Health and Wellbeing: A Student Nurse's Perspective

Submitted by Jordan Louise Balfour

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Health and Wellbeing: A Student Nurse's Perspective

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Gray and Dier (1992) state that the health and well-being of student nurses is of upmost importance when considering their inexperience in the field, the demands of the course and profession, as well as the implications for patient care. However, Morrissette (2004 p535) suggests that although student nurses may acknowledge their own personal issues which affect their own health and well-being, they are likely to deny them because “they consider themselves providers and not recipients of care”. This essay will therefore consider and discuss how my holistic health and well-being has been influenced by different factors since starting higher education. In particular, it will focus on the effects of unsupportive mentors on student nurse health and will draw on the concepts of self-esteem and stress to explore this topic in depth. In doing so this essay will demonstrate that health is a multifaceted concept which is unique to every individual and subjective to a number of different factors.

Stickley and Timmons (2007) suggest that the term ‘health’ holds many theoretical and diverse meanings which are dependent upon individual values, beliefs and knowledge. It is expected that student nurses entering higher education hold lay beliefs of ‘health’, however, it could be argued that all approaches to the concept of ‘health’ should be considered in order to be able to appreciate and support the conceptual views of service users (Stickley and Timmons 2007). By asserting their superior professional position and focusing only on their personal view of ‘health’, nurses can effectively silence the views of the service user and determine the potential for recovery (Stickley and Timmons 2007). This statement is supported by Szasz (2004 p65) who states “Define or be defined, the struggle for definition is the struggle for life itself”.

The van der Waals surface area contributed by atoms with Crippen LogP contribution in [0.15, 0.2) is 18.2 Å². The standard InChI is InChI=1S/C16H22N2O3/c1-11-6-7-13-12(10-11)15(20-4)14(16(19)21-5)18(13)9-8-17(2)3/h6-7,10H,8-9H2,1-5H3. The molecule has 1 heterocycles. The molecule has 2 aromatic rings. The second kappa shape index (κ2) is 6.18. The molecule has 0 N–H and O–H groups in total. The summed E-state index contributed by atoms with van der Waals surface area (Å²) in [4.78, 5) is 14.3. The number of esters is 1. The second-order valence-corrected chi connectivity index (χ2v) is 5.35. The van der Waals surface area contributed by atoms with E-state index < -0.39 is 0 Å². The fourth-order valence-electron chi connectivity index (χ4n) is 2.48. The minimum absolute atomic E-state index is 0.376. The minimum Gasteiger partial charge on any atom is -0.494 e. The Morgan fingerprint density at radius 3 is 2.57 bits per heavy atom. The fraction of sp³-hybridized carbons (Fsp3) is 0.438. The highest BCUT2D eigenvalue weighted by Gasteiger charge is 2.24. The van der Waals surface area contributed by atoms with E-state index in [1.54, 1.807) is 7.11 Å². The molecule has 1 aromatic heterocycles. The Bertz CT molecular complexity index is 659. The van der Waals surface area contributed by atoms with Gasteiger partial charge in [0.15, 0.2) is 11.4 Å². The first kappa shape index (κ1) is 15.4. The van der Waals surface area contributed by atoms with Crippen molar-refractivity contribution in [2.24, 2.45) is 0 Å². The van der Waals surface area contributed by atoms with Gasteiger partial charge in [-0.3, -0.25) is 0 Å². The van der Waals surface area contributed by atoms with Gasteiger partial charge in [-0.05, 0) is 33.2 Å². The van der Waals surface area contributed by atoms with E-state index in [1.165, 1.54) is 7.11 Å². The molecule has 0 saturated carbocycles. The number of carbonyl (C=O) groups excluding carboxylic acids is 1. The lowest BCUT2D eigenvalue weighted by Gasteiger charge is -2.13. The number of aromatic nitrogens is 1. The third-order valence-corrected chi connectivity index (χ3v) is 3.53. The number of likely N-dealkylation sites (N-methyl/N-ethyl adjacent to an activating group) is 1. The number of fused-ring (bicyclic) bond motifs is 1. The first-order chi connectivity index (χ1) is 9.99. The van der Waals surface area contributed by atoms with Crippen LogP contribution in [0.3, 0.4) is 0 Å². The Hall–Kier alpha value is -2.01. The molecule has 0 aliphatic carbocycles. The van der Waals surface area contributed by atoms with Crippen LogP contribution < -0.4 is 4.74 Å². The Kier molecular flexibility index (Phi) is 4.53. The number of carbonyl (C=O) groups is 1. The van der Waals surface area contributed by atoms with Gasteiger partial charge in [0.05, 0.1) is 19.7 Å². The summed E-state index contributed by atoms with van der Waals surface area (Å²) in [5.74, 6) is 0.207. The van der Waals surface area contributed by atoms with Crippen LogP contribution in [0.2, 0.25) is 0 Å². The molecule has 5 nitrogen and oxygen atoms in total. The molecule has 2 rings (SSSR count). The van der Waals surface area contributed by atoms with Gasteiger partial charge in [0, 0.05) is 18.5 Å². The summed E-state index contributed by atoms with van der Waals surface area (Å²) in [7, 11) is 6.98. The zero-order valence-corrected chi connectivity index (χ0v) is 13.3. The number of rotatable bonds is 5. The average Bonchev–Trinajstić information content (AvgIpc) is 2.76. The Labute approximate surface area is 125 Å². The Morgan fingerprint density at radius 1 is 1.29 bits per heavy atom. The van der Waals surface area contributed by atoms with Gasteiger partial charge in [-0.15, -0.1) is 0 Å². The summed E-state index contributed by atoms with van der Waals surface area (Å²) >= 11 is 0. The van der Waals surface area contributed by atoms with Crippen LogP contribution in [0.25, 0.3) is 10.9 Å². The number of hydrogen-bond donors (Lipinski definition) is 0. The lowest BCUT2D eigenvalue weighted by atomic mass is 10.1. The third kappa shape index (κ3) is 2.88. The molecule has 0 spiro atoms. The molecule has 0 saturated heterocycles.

It is suggested by Ivanitz (2000 p52) that bio-medical model definitions of health focus on “the physical manifestations of illness”, whereby the body and the mind are separable entities and illness resides in either one or the other. For example, Herzlich (1973 cited Bishop and Yardley 2010 p272) describes health as “simply the absence of illness”. Halfon et al (2014 p344) state that bio-medical models drove the first era of healthcare, leading service providers to focus on “the treatment of acute illness, injury, and infectious diseases”. Levisohn (1989) suggests that although the bio-medical model is still in use and despite many technological advances, today’s reflective service providers identify, more than ever, the limits of such products and the significance of a patient’s drive towards health in ultimately overcoming disease. Ivantiz (2000) argues that if health providers approach health bio-medically, there is a risk that patients become dehumanised and their holistic needs remain unmet, resulting from the power imbalance that renders the patient as a ‘lay’ participant and the practitioner as an ‘expert’. Illich (1976 cited Ivanitz 2000 p52) supports this idea by stating that the bio-medical approach “has the authority to label one man’s [sic] complaint a legitimate illness, to declare a second man sick though he himself does not complain, and to refuse a third social recognition of his pain, his disability and even his death”. Tomljenović (2014) suggests that although medical knowledge and technology is advancing and facilitating the extension of life span, people are not proportionally less unwell. The bio-medical approach causes practitioners to focus on curing symptoms without investigating the causes behind disease, therefore the disease appears again or becomes chronic, ultimately reducing quality of life and well-being (Tomljenović 2014). Another criticism of the bio-medical approach is that it seeks to define health by norms, suggesting that anyone who is physically or mentally weakened is not healthy, but does not take into account whether individuals themselves feel unwell or that their function is impaired (Misselbrook 2014).